The small room off the entrance hall to the northwest was, according to tradition, Shirley's library, and it was used for this purpose by the Eustises.
The library retains its original closet doors and trim, dado, portions of the cornice and its wood floor. The painted floor duplicates remnants of the original, which was discovered under many coats of paint during the house’s restoration.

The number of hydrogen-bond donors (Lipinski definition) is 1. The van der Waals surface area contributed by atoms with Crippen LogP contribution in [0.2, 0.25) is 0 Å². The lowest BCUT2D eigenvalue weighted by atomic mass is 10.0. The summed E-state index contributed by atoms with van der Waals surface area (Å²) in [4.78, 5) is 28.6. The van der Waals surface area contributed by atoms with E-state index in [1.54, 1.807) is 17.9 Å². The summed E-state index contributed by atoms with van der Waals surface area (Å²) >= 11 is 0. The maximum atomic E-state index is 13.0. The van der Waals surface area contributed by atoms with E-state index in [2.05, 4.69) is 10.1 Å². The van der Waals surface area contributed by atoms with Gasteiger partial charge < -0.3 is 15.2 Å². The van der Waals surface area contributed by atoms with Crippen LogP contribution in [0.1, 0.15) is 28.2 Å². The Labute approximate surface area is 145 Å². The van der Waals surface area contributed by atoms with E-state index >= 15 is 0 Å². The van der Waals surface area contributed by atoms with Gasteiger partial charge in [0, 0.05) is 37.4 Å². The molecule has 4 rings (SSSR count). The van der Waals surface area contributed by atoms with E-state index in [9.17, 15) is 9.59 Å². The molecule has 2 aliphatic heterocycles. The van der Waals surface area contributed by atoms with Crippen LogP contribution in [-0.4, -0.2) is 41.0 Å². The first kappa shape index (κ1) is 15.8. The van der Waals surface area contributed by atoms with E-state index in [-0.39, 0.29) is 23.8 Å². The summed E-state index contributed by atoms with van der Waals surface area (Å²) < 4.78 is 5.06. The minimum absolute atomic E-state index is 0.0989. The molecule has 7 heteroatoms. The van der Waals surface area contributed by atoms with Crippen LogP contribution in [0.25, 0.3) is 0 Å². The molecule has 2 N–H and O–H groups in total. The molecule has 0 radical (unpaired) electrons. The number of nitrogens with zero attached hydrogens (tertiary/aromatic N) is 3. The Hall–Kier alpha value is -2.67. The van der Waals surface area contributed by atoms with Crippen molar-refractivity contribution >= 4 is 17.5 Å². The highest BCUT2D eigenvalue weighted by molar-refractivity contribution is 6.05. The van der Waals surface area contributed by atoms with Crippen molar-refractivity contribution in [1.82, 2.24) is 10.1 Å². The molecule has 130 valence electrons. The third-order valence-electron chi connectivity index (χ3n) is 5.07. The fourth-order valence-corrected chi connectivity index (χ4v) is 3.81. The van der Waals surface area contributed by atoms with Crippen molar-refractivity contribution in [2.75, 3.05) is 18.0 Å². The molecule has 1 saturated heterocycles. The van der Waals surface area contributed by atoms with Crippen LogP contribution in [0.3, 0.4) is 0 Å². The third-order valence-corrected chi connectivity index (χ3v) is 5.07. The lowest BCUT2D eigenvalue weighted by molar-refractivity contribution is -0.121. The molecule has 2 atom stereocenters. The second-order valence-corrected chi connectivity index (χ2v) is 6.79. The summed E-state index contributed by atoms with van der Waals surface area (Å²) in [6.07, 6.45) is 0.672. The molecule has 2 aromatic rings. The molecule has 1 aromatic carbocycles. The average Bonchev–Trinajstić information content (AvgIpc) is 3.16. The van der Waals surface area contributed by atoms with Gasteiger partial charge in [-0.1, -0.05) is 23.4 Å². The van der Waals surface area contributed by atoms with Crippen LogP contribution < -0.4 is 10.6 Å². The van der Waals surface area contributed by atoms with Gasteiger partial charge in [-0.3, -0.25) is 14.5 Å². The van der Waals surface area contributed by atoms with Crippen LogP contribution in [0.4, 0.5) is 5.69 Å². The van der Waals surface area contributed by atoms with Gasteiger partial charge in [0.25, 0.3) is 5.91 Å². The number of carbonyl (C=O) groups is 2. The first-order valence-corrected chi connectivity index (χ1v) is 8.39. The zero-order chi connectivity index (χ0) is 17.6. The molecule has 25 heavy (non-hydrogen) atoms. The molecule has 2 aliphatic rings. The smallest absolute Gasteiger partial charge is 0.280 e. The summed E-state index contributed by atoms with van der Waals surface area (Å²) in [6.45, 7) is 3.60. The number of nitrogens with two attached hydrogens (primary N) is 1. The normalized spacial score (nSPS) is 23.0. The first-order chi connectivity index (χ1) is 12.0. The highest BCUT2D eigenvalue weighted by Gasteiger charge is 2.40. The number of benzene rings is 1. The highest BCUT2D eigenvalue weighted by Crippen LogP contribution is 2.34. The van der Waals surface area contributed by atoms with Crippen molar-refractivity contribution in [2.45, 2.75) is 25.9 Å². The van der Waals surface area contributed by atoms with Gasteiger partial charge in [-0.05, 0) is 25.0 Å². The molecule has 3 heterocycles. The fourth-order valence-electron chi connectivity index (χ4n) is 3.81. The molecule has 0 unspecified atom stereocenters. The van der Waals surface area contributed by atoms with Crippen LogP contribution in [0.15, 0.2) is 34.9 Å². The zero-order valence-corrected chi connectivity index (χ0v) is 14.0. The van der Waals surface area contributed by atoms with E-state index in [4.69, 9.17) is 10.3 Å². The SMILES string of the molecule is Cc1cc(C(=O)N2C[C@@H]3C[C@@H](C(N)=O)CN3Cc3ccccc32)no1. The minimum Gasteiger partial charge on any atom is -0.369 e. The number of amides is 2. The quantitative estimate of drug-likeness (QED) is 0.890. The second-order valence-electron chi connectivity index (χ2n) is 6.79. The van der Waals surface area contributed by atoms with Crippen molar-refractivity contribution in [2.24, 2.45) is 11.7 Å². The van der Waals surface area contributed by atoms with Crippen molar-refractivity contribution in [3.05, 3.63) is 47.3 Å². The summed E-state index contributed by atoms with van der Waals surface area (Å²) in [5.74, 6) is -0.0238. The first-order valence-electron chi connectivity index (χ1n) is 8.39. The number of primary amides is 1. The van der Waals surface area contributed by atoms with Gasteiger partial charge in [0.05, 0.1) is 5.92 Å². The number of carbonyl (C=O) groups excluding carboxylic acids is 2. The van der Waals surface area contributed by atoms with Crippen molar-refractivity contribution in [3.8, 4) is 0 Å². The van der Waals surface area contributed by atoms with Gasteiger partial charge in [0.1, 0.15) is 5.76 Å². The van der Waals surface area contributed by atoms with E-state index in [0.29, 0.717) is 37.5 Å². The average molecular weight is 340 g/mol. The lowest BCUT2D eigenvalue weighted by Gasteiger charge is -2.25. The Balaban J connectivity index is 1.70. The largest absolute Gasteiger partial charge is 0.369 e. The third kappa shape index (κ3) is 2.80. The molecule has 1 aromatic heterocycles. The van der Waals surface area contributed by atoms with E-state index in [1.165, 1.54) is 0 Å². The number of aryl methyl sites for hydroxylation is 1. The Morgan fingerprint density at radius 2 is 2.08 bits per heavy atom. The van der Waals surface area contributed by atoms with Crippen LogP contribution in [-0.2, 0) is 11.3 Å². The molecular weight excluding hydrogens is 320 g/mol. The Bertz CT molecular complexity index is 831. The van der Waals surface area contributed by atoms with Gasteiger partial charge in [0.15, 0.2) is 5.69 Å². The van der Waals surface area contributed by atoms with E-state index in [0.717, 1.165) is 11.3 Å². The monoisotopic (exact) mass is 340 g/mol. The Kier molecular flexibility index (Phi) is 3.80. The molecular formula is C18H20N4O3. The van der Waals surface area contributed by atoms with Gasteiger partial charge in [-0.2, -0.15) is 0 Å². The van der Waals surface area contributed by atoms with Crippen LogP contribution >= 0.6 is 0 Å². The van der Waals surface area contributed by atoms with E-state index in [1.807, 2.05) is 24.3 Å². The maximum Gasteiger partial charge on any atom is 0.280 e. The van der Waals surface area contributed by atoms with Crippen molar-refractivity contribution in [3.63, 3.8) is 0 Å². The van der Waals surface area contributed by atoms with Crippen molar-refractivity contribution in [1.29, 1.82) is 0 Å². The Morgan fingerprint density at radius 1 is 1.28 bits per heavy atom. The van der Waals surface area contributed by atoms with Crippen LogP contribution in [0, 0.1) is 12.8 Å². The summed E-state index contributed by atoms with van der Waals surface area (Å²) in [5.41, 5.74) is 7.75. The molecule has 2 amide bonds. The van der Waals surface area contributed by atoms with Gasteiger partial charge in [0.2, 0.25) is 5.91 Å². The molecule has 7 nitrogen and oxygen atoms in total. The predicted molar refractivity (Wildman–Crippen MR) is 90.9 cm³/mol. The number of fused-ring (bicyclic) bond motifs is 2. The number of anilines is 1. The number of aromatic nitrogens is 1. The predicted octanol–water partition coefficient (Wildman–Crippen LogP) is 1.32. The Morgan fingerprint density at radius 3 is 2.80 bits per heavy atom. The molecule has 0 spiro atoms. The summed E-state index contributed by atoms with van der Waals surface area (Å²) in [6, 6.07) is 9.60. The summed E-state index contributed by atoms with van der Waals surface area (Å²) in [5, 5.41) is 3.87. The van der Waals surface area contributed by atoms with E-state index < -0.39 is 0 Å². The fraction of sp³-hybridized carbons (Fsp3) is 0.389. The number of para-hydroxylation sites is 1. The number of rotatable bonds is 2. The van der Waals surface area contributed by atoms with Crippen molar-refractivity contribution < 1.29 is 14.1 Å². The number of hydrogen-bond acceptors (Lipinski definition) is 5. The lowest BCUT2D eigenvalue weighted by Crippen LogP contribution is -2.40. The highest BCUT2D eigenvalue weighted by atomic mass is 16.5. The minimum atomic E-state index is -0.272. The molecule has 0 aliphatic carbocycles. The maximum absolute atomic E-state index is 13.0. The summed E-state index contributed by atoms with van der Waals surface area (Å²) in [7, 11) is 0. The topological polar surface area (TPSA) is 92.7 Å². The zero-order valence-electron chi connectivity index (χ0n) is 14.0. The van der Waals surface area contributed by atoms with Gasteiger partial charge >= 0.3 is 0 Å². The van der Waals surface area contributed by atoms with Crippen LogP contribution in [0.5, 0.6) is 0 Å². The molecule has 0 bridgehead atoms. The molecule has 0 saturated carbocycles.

The fireplace surround dates to Shirley's time and is one of the only two in the house that were not replaced in the Federal period. In deliberate contrast to the French furnishings in the rest of the house, and in commemoration of William Sumner Appleton (1874 - 1947) and the other early preservationists who saved the Shirley-Eustis House, the furnishings in this room were selected to represent the colonial revival style, which formerly dominated period-room installations. The Windsor chair was made in New England, 1775 - 1785. The mahogany and pine slant-front desk is from Massachusetts, 1770-1790. On it are a mahogany shelf clock made by Aaron Willard (1757-1844) in Boston, c. 1800; a pair of bell metal candlesticks, English, 1770-1800; an English brass taper stick, c. 1800; and a silver inkstand, also English, 1780-1800.